Harry Potter is a more intricate, clever, fascinating world than we could ever conceive in our wildest, wildest dreams. But every now and again, we come across a detail or piece of information from JK Rowling’s books that – on our ninth reading – doesn’t quite make sense. Like why was cowardly traitor Peter Pettigrew sorted into Gryffindor? And how did a pair of brutish dunces like Crabbe and Goyle end up in Slytherin?
A new fan theory has shed some light on the thinking process behind the Sorting Hat and why sometimes its decisions don’t make all that much sense.
User Straw_Boats suggests that the centuries-old hat bases its decisions on the personality traits 11-year-olds value the most, rather than the ones they possess themselves.
They note the widely-held belief that “the brave go to Gryffindor, the intellectual to Ravenclaw, the cunning to Slytherin and the hardworking to Hufflepuff (or, if you believe the Sorting Hat in The Prisoner of Azkaban, Hufflepuff just gets the leftovers).”
But, pointing out the anomalies of Neville who, at 11 years old, certainly isn’t brave and Draco who – on entering the school – is not yet cunning, Straw_Boats puts forward a new theory:
“I’d argue it sorts a child based on their values. Specifically, a child who believes Bravery and Courage are the most important traits would go to Gryffindor, where as a child who values Intellectualism and Love of Learning above all else would go to Ravenclaw. The key difference is that a child need not possess that trait, but merely value it.”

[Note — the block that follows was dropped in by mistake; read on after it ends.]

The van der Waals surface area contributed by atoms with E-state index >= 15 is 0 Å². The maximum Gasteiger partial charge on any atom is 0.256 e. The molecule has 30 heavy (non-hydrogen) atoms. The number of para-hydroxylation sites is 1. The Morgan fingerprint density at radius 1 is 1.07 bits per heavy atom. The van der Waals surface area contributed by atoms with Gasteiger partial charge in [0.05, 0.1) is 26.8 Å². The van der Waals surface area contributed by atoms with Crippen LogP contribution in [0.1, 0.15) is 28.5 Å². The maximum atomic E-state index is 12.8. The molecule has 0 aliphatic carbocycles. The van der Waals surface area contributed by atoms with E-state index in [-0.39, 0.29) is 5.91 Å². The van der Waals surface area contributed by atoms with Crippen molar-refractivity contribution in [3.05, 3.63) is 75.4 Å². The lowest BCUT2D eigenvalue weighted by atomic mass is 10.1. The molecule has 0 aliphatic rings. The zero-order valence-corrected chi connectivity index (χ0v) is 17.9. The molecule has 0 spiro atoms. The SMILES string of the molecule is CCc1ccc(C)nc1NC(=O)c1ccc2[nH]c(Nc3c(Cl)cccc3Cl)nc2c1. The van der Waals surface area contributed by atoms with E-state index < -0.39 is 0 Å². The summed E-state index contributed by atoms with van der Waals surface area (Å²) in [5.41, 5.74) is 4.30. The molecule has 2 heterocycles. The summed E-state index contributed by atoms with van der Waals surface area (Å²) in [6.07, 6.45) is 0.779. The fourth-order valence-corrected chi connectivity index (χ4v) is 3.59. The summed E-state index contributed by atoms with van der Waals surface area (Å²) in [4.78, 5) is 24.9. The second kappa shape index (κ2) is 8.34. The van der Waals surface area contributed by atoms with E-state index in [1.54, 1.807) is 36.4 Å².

Drawing attention to Harry’s advice for his son Albus – “The Sorting Hat takes your choice into account” – they suggest that it’s what the students desire that really matters.
“This explains how Draco, completely inept at becoming cunning (but growing up in a family where it is prized), can be sorted into Slytherin while Hermione (who is an intellectual, but wishes to become like her heroes in Gryffindor) can choose to become a Gryffindor. Additionally, this neatly explains how polarized the houses are towards one another. If you take all the kids that value bravery and stick them into one house (an environment where everyone else also values bravery above all else), you’ll start to see them all become brave (and, in some cases, to the exclusion of the other traits).”
We can’t help but recall our favourite Dumbleore quote:
“It is our choices, Harry, that show what we truly are, far more than our abilities.”